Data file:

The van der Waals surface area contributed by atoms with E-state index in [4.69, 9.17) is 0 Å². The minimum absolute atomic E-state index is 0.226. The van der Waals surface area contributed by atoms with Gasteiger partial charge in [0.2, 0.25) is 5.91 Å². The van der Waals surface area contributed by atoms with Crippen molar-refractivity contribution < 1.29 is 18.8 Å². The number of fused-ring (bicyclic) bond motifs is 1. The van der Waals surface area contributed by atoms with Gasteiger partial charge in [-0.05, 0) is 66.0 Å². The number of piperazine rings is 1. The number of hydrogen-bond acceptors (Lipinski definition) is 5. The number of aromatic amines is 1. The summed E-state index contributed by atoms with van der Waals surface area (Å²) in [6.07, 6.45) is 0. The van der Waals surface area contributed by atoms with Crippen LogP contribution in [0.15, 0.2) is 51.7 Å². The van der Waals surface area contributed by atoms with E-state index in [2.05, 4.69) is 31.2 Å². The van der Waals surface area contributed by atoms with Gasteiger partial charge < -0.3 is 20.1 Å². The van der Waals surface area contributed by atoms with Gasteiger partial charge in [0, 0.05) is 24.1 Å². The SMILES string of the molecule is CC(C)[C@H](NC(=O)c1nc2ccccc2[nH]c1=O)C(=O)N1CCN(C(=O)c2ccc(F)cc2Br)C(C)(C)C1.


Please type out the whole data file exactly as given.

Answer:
The van der Waals surface area contributed by atoms with E-state index in [4.69, 9.17) is 0 Å². The minimum absolute atomic E-state index is 0.226. The van der Waals surface area contributed by atoms with Gasteiger partial charge in [0.2, 0.25) is 5.91 Å². The van der Waals surface area contributed by atoms with Crippen molar-refractivity contribution < 1.29 is 18.8 Å². The number of fused-ring (bicyclic) bond motifs is 1. The van der Waals surface area contributed by atoms with Gasteiger partial charge in [-0.05, 0) is 66.0 Å². The number of piperazine rings is 1. The number of hydrogen-bond acceptors (Lipinski definition) is 5. The number of aromatic amines is 1. The summed E-state index contributed by atoms with van der Waals surface area (Å²) in [6.07, 6.45) is 0. The van der Waals surface area contributed by atoms with Crippen LogP contribution in [0.15, 0.2) is 51.7 Å². The van der Waals surface area contributed by atoms with E-state index in [2.05, 4.69) is 31.2 Å². The van der Waals surface area contributed by atoms with Gasteiger partial charge < -0.3 is 20.1 Å². The van der Waals surface area contributed by atoms with Gasteiger partial charge in [0, 0.05) is 24.1 Å². The SMILES string of the molecule is CC(C)[C@H](NC(=O)c1nc2ccccc2[nH]c1=O)C(=O)N1CCN(C(=O)c2ccc(F)cc2Br)C(C)(C)C1.